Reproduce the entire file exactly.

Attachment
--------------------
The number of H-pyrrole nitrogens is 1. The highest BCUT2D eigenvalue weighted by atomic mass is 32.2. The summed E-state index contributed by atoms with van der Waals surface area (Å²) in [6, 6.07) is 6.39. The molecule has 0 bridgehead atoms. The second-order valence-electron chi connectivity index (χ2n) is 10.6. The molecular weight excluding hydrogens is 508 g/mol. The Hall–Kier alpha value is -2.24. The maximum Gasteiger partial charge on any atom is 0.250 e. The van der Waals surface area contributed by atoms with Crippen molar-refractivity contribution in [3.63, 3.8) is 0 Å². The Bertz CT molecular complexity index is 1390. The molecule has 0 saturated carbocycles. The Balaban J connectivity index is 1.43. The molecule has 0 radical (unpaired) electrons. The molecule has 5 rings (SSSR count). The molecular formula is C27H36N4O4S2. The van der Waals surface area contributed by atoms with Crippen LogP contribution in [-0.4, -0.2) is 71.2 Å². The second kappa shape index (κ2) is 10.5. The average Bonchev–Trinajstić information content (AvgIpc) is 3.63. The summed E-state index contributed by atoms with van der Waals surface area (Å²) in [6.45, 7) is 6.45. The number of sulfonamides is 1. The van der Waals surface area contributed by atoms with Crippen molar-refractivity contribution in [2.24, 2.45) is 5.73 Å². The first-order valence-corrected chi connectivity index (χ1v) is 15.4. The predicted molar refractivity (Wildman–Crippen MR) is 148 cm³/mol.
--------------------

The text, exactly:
The number of H-pyrrole nitrogens is 1. The highest BCUT2D eigenvalue weighted by atomic mass is 32.2. The summed E-state index contributed by atoms with van der Waals surface area (Å²) in [6, 6.07) is 6.39. The molecule has 0 bridgehead atoms. The second-order valence-electron chi connectivity index (χ2n) is 10.6. The molecular weight excluding hydrogens is 508 g/mol. The Hall–Kier alpha value is -2.24. The maximum Gasteiger partial charge on any atom is 0.250 e. The van der Waals surface area contributed by atoms with Crippen molar-refractivity contribution in [3.63, 3.8) is 0 Å². The Bertz CT molecular complexity index is 1390. The molecule has 0 saturated carbocycles. The Balaban J connectivity index is 1.43. The molecule has 0 radical (unpaired) electrons. The molecule has 5 rings (SSSR count). The molecular formula is C27H36N4O4S2. The van der Waals surface area contributed by atoms with Crippen LogP contribution in [-0.4, -0.2) is 71.2 Å². The second kappa shape index (κ2) is 10.5. The average Bonchev–Trinajstić information content (AvgIpc) is 3.63. The summed E-state index contributed by atoms with van der Waals surface area (Å²) in [6.45, 7) is 6.45. The number of sulfonamides is 1. The van der Waals surface area contributed by atoms with Crippen molar-refractivity contribution in [2.24, 2.45) is 5.73 Å². The first-order valence-corrected chi connectivity index (χ1v) is 15.4. The predicted molar refractivity (Wildman–Crippen MR) is 148 cm³/mol.